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The Power of the Written Word

We are over 7 months into our journey as a military family, just wrapping up our third month overseas, and I’ve come down with an unimaginable case of homesickness that’s lasted for the better part of a week. Each morning I wake hoping to be cured, but the sadness of being away from family, friends, community, and the sense of familiarity and home overcomes me once again.


My precious letter box.

I open a box of special letters to find comfort. I have been purposefully waiting to read these letters because while there are many in the box now, I know that eventually I’ll get down to the last one, and I’m hopeful that, by rationing their reading, I can make them last until my return home. This special box contains letters that were collected from students and coworkers at my former school by my thoughtful co-teacher who taught me so much in our year working alongside each other. The outsides of the letters do not indicate authorship, regardless of the writer, I know each is filled with powerful words that will envelop me in the warmth of friendship.



Written words are prevailing; at any time on any day, they can be read again, their comfort revisited, even from thousands of miles away.

It’s magical how someone can take just a few minutes to write down words of encouragement, support, love, or well wishes and make their love felt mightily from afar.

Words have always fascinated me: the emotion they add to a letter, the excitement they bring to a story, the heartbreak they help to heal. Once written, they serve to document one’s thoughts at a moment in time; they provide a look into the mind of the author, a glimpse of the writer’s soul.


When I accepted the position of language arts teacher, I was excited to share my love of the written word with my students. To help them develop that same love, I filled a word wall with interesting adjectives, put a children’s thesaurus at our writing center, spent the first 5 minutes of each class studying a sentence from our weekly text, and required my students to use a T-Chart when reading a new text. On one side of the chart, they would put down words that were unfamiliar within the text, while on the other side they listed words from the selection that they found interesting.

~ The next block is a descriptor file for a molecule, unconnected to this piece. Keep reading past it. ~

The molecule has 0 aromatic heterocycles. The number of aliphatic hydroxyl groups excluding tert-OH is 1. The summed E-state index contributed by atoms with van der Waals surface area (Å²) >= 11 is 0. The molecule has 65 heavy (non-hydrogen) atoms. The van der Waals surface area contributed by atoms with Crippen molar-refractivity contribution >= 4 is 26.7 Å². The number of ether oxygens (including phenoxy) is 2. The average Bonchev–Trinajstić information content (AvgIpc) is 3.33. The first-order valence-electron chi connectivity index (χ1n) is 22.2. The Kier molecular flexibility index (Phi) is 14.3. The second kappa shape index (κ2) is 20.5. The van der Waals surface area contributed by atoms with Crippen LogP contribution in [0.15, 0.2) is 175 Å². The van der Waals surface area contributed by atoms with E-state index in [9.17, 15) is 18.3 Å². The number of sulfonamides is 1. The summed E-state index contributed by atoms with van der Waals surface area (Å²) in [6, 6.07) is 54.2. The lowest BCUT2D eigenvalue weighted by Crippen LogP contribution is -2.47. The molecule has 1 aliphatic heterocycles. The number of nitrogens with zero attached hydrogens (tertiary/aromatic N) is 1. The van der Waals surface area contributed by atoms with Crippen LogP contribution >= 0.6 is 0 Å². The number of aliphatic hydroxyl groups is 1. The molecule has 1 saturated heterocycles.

My students using T-Charts.

If children become fascinated with words and their meaning, they develop into enthusiastic readers and intelligent writers. They meet new vocabulary with excitement and seek to use it in both oral and written communication, thus solidifying their newly acquired knowledge.


My students learned to love improving as writers. They enjoyed editing their own writing and peer editing their classmates work. I encouraged the use of highlighters while they were editing rough drafts to “detect” proper use of adjectives, and I praised students who worked to effectively sprinkle them throughout their work. I reminded them that, after using the highlighter on adjectives in a rough draft, the work would glow, both literally with the streaks of the highlighter and figuratively with detailed, descriptive language.

One of my favorite projects of the school year was letter-writing. We would chant the phrase, “Put words in a letter, make someone feel better.”

We learned how to properly construct a letter and how to make the contents interesting to the recipient. A paper sorter was then used as a classroom mailbox. Each student had their own mail slot and we shared a basket of envelopes and “stamps” (random packs of leftover stickers). Not only did they realize how much fun it is to receive a letter, but also they loved watching their classmates become delighted when they saw that an envelope had been placed into their mailbox.


The end of last school year, as I was saying goodbye to my wonderful students, I was heartbroken at the thought of missing them continue to grow as third grade scholars. I gave each of them envelopes, complete with my soon-to-be new address, in hopes that they would use their letter-writing skills to write me and that I would be able to read how they were growing as third grade scholars.

Happiness delivered from overseas!

It had been months since passed out the envelopes, but right at the beginning of fall, I opened my mailbox to find a happy surprise! Like always, my students amazed me and their written words comforted me.

The feeling of opening our APO box and seeing an envelope with a former student’s name on it sparks the same feeling as a breakthrough moment during a lesson.

A moment that brings joyful tears to my eyes, reminds me how blessed I am to watch young minds grow, and makes me so grateful for the teaching profession.


Although I am far away, geographically, from my students, friends, and family, through the power of the written word, I remain so close to their hearts.

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Created by Christie Bassett.